Article  PubMed  PubMed Central  Google Scholar 

  48. 48.

    Hembree C, Galea S, Ahern J, Tracy M, Piper MT, Miller J, et al. The urban built environment and overdose mortality in New York City neighborhoods. Health Place. 2005;11:147–56.

    CAS  Article  PubMed  Google Scholar 

  49. 49.

    Windle GS, Burholt V, Edwards RT. Housing related difficulties, housing tenure and variations in health status: evidence from older people in Wales. Health Place. 2006;12:267–78.

    Article  PubMed  Google Scholar 

  50. 50.

    Cole O, Farries JS. Re-housing on medical grounds: assessment of its effectiveness. Public Health. 1986;100:229–35.

    CAS  Article  PubMed  Google Scholar 

  51. 51.

    Carp FM. Impact of improved living environment on health and life expectancy. Gerontologist. 1977;33:242–51.

    Article  Google Scholar 

  52. 52.

    Carp FM. Impact of improved housing on morale and life satisfaction. Gerontologist. 1975;15:511–5.

    CAS  Article  PubMed  Google Scholar 

  53. 53.

    Izugbara C. Whose child is dying? Household characteristics and under-5 mortality in Nigeria. South Afri J Child Health. 2014;8(1):16–22.

    Article  Google Scholar 

  54. 54.

    Peat JK, Dickerson J, Li J. Effects of damp and mould in the home on respiratory health: a review of the literature. Allergy. 1998;53:120–8.

    CAS  Article  PubMed  Google Scholar 

  55. 55.

    Strachan DP. Dampness, mould growth and respiratory disease in children. In: Urridge R, Ormandy D, editors. Unhealthy housing: research, remedies and reform. New York: Spon Press; 1993. p. 94–116.

    Google Scholar 

  56. 56.

    WHO. Asthma. 2013 Accessed 24 May 2016.

  57. 57.

    Eggleston PA, Arruda LK. Ecology and elimination of cockroaches and allergens in the home. J Allergy Clin Immunol. 2001;107 suppl 3:S422–9.

    CAS  Article  PubMed  Google Scholar 

  58. 58.

    Rosenstreich DL, Eggleston P, Kattan M, et al. The role of cockroach allergy and exposure to cockroach allergen in causing morbidity among inner-city children with asthma. N Engl J Med. 1997;336:1356–63.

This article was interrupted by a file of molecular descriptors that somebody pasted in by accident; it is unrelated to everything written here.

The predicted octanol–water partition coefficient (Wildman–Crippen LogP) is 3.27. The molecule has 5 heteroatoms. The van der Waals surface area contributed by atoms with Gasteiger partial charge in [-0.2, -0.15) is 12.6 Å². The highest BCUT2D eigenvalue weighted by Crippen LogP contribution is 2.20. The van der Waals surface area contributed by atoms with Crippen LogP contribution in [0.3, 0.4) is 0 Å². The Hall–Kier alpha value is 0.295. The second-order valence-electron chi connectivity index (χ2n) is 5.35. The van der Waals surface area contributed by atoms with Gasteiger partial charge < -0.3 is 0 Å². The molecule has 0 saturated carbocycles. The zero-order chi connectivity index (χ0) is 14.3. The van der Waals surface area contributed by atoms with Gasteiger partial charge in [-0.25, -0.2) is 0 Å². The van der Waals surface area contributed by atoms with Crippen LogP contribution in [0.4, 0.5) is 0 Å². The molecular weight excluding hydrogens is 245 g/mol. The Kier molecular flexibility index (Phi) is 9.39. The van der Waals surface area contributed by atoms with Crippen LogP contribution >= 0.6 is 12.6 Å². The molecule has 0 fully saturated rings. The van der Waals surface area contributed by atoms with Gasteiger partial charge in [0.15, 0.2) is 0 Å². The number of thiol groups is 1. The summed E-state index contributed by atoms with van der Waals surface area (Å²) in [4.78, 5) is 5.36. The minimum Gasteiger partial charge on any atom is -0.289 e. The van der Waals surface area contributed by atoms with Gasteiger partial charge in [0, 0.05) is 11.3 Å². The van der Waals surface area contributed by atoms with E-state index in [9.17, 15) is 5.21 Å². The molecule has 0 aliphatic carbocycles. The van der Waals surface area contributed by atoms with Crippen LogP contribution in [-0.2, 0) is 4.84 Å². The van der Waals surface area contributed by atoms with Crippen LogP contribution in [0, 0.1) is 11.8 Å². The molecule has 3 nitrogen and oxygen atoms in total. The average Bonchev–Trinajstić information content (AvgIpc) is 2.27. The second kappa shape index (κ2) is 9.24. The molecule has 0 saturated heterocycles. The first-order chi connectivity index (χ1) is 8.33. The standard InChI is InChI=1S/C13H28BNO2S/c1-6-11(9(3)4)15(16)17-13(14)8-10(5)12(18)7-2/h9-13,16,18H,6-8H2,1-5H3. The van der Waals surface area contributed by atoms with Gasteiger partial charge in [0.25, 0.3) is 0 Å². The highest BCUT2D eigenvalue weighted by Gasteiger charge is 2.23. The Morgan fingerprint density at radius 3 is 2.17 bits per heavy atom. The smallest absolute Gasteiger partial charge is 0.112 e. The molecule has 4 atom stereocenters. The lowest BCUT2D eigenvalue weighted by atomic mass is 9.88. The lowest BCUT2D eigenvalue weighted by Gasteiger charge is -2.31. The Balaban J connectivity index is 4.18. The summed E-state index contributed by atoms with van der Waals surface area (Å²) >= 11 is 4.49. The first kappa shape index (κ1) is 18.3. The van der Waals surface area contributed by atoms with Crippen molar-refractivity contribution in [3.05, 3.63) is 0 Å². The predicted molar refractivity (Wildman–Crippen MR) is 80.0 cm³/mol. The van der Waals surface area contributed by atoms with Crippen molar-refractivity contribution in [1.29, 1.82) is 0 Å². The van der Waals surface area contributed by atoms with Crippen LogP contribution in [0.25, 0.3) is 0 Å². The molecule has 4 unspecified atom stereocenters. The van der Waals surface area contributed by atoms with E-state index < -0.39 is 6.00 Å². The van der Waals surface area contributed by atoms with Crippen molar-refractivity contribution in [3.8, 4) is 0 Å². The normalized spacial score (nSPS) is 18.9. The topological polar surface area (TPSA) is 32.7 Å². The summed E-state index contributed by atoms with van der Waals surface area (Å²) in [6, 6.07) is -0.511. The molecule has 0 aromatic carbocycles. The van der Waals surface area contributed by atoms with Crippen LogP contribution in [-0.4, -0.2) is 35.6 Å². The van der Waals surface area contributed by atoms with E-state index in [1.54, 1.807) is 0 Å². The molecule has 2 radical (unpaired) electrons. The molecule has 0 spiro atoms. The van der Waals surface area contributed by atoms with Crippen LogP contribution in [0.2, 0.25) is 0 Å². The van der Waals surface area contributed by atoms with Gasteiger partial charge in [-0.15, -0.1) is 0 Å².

CAS  Article  PubMed  Google Scholar 

  59. 59.

    Jaakkola JJ, Oie L, Nafstad P, Botten G, Samuelsen SO, Magnus P. Interior surface materials in the home and the development of bronchial obstruction in young children in Oslo, Norway. Am J Public Health. 1999;89:188–92.

    CAS  Article  PubMed  PubMed Central  Google Scholar 

  60. 60.

    Yang X, Chen Q, Zhang JS, An Y, Zeng J, Shaw CY. A mass transfer model for simulating VOC sorption on building materials. Atmos Environ. 2001;35:1291–9.

    CAS  Article  Google Scholar 

  61. 61.

    Smith KR, Mehta S, Maeusezahl-Feuz M. Indoor air pollution from household use of solid fuels. In: World Health Organization, editor. Environmental and occupational risk factors. 2005. p. 1435–94.

    Google Scholar 

  62. 62.

    Bruce N, Perez-Padilla R, Albalak R. Indoor air pollution in developing countries: a major environmental and public health challenge. Bull World Health Organ. 2000;78(9):1078–92.

    CAS  PubMed  PubMed Central  Google Scholar 

  63. 63.

    Ezzati M, Kammen DM. Indoor air pollution from biomass combustion and acute respiratory infections in Kenya: an exposure–response study. Lancet. 2001;358(9282):619–24.

    CAS  Article  PubMed  Google Scholar 

  64. 64.

    Bassani DG, Jha P, Dhingra N, Kumar R. Child mortality from solid-fuel use in India: a nationally-representative case–control study. BMC Public Health. 2010;10:1–9.

    Article  Google Scholar 

  65. 65.

    Gajate-Garrido G. The impact of indoor air pollution on the incidence of life threatening respiratory illnesses: evidence from young children in Peru. J Dev Stud. 2012;49:500–15.

    Article  Google Scholar 

  66. 66.